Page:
Spurred by a recent spate of British pub openings across the country, fish and chips are having a moment. Look no further than Gordon Ramsay, who’s growing a concept dedicated to the dish with locations in Washington, D.C., and New York. Like the chicken sandwich, fried fish and fries are inherently simple, but can be sublime, depending on the type of fish and batter. Six chefs across the country share their secret to the perfectly crunchy fish and chips.
Local and Thick Fish are Best
- ❱ Ken Lingle, corporate chef at Harbor Bistro + Terrace in Portland, Maine
- ❱ The fish: wild caught haddock from Casco Bay
“The key to a great fish and chips is utilizing the freshest local fish,” Lingle says. He uses paprika, Old Bay seasoning, salt and white pepper in the batter, along with a local lager. “Thick portions are important, so the fish retains moisture and doesn’t lose its integrity and shape.” Lingle fries the haddock at 350°F and serves it with hand-cut french fries, spicy remoulade, pickled lemon and housemade coleslaw.
Recipes from this article:
Hake: Flaky and RicheR
- ❱ Ed Szymanski, co-owner/chef at Dame in New York’s West Village
- ❱ The fish: local hake
“Hake is flakier and richer than cod,” Szymanski says, adding that it holds up better. Refrain from an oily fish and go for a leaner, flakier whitefish for better texture. Szymanski uses Heston Blumenthal’s batter recipe with equal parts flour and rice flour, whipping up a frothy, bubbly batter that he describes as soufflé-like. Battered fish is fried at 385°F, so the fish steams inside the crispy batter like Japanese tempura. “You don’t want to cook your ingredient, but cook the batter, and the fish will poach gently inside.”
Consider Your Ratio
- ❱ Danielle Van Steen, executive chef at Ironside Fish & Oyster in San Diego
- ❱ The fish: wild Pacific cod or rockfish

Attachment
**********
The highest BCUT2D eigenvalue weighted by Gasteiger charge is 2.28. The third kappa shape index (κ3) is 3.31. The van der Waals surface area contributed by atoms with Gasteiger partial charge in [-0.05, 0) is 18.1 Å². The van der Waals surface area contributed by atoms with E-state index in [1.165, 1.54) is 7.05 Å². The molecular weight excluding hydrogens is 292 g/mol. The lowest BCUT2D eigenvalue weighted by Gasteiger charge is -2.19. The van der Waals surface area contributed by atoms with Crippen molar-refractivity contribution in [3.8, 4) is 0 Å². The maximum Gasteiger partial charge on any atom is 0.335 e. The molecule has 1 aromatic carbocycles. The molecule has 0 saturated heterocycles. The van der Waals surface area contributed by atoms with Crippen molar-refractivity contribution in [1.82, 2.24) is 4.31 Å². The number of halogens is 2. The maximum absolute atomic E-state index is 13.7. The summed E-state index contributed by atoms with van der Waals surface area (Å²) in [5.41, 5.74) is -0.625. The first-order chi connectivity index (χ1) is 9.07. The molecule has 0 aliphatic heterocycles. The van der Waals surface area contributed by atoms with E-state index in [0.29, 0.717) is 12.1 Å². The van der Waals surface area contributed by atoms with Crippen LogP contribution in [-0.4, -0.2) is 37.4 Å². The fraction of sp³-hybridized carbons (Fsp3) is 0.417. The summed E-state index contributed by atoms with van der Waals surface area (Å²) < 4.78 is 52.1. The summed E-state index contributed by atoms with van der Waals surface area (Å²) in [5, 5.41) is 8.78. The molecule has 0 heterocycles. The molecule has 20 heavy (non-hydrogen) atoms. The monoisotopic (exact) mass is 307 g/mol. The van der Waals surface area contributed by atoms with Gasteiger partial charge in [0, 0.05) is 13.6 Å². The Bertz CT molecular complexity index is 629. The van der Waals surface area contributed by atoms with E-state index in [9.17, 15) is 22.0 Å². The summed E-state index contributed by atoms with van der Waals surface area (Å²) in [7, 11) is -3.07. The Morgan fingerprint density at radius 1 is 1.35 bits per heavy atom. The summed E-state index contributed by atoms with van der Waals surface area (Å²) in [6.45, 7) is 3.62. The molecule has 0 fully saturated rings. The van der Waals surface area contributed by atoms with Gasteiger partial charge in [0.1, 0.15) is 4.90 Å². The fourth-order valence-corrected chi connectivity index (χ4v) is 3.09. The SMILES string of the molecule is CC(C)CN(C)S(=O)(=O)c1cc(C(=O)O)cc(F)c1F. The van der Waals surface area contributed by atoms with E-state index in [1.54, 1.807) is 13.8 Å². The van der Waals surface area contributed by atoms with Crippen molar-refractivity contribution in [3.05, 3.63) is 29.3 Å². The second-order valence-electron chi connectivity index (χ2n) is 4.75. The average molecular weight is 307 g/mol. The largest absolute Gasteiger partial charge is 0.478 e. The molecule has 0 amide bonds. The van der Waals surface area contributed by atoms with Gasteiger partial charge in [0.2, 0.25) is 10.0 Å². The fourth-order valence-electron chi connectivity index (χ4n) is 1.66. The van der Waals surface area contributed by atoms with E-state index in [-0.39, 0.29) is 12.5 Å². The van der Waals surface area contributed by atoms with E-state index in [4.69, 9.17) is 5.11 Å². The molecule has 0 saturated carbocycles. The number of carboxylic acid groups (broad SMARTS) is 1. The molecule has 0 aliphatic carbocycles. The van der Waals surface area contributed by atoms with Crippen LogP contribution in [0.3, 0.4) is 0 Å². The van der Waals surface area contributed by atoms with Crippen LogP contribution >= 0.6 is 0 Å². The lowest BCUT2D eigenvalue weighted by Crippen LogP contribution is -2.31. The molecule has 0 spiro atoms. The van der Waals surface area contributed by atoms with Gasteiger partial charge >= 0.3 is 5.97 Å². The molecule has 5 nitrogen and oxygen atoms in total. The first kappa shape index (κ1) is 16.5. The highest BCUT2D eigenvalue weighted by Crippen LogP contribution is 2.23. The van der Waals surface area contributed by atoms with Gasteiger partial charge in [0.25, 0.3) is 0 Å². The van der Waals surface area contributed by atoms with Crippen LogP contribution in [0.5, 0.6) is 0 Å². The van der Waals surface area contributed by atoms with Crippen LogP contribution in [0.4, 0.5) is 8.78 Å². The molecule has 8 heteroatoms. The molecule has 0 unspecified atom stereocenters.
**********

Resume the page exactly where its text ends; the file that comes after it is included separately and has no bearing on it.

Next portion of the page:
Van Steen recently switched up her fish-to-batter ratio, moving from a large, coated fillet to several smaller ones. “This new preparation gives a better crunch factor to every bite and is more user-friendly, in that it’s much easier to eat as a shared entrée,” she says. She keeps her batter simple with Old Bay, sea salt and soda water, which creates a crispier texture. “Frying in a lower temperature (350°F) will make a heavy, saturated batter that will become soggier by the second as it cools.”
Use Vodka for a Crispy Fry
- ❱ Kieron Hales, executive chef and co-founding partner at Cornman Farms near Ann Arbor, Michigan
- ❱ The fish: cod
“I grew up eating fish and chips at least once a week,” Hales says of his childhood in England. “I think the best addition to my batter was vodka. It’s definitely not traditional, but when the batter hits the hot oil, it instantly evaporates and creates a very light, crispy batter.” Hales sous vides his cod for an hour with salt and lemon, then cools it in the fridge to firm up the flesh, before covering the cod fillets with a flour and cornstarch batter. Since the fish is already fully cooked, a quick of couple minutes in the fryer is all he needs to achieve a hearty golden-brown crunch.
PARTIAL TO BEER
- ❱ Sam Sherman, chef/partner at Milady’s in New York
- ❱ The fish: pollock
“We really wanted to get that seafood shack flavor, which is how we landed on our simple beer batter recipe using Miller High Life,” Sherman says. “The only spice we use in the batter is turmeric, which gives the batter a nice earthy aroma, and gives the final product the correct color.”
ALL ABOUT QUALITY
- ❱ Aaron Cuschieri, chef at The Dearborn in Chicago
- ❱ The fish: Icelandic cod
Cuschieri beat Bobby Flay with his fish and chips recipe on the Food Network show by the same name, and it’s a bestseller at The Dearborn. “We use a tempura batter with baking soda, egg, flour, salt and soda water, which is lighter and crispier than traditional beer batter,” Cuschieri says. He foregoes any special spices, seasoning with just salt and pepper, and makes his own tartar sauce.
“The glory of fish and chips should be in its simplicity and quality of ingredients.”